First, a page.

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Divergence of hepatitis B virus-like infections in orangutans

Verschoor, E., Warren, K.S.ORCID: 0000-0002-9328-2013, Langenhuijzen, S., Heriyanto, ., Swan, R.A. and Heeney, J.L. (2000) Divergence of hepatitis B virus-like infections in orangutans. In: European Virology 2000, 12 - 21 September 2000, Glasgow, Scotland.

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A high prevalence of hepatitis B virus (HBV) infection was suspected in 195 ex-captive orang-utans due to sera that cross-reacted with human HBV antigens. Initially, it was assumed that such viral infections were contracted from humans during captivity. However, two wild-caught orang-utans were identified which were HBV surface antigen-positive, indicating that HBV or related viruses may be naturally circulating in wild orang-utan populations. Sequence analyses of 7 isolates revealed that orang-utans were infected with hepadnaviruses, but that these were clearly divergent from the known 6 human HBV genotypes and other nonhuman primate hepadnaviruses reported. Phylogenetic analyses of the sequences encoding the pre-S and small S proteins indicated that the various isolates of the orang-utan hepadnavirus (OHV) could be divided in two types, OHV-1 and -2. Two representative isolates (OU-Somad and OU-Papa) from the types of OHV were analyzed both molecularly and phylogenetically. OHV-1 and OHV-2 were highly similar in their the genome organisation to other primate hepadnaviruses. The complete genome sequences of both OHV types had an overall 5% sequence. Using a PCR-RFLP assay on sera of twenty-five OHV-positive Bornean orang-utans we found 19 OHV-1-infected individuals, while the remaining were infected with OHV-2. Phylogenetic analysis was performed using the full-length genomes of various hepadnaviruses. The tree topology showed a bifurcation, with one branch to the ape viruses and the other to the human genotypes A to E. These data suggest an ancient transmission event with a common ancestor virus and subsequent coevolution of this virus in different orang-utan populations.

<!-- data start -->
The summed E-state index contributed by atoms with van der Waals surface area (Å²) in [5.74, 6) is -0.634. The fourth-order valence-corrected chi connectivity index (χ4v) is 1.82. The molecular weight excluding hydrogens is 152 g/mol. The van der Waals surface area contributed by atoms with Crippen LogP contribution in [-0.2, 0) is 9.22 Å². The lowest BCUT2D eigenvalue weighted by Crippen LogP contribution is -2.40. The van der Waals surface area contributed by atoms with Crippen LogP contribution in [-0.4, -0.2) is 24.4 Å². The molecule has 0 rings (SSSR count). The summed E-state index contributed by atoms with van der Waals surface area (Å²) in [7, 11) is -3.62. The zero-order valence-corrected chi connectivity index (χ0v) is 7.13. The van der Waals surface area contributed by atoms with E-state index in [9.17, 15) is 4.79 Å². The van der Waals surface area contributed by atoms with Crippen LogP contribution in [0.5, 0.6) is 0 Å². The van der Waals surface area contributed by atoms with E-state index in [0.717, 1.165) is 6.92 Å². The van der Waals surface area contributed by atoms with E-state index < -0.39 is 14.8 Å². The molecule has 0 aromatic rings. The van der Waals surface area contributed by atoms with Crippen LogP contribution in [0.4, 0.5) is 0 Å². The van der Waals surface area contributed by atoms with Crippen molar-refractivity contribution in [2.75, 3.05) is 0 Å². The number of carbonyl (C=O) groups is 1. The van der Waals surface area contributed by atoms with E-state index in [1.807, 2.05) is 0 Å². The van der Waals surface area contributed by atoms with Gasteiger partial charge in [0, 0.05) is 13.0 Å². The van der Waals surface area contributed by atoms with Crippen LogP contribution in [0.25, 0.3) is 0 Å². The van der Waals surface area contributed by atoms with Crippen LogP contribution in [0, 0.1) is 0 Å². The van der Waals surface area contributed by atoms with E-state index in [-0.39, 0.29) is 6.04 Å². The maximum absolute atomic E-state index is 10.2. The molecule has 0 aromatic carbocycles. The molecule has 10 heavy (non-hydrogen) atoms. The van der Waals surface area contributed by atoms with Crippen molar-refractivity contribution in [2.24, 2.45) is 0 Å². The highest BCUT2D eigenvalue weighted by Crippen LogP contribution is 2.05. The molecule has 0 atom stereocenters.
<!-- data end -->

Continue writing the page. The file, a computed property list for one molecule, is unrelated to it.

Item Type: Conference Item
Murdoch Affiliation: School of Veterinary and Biomedical Sciences
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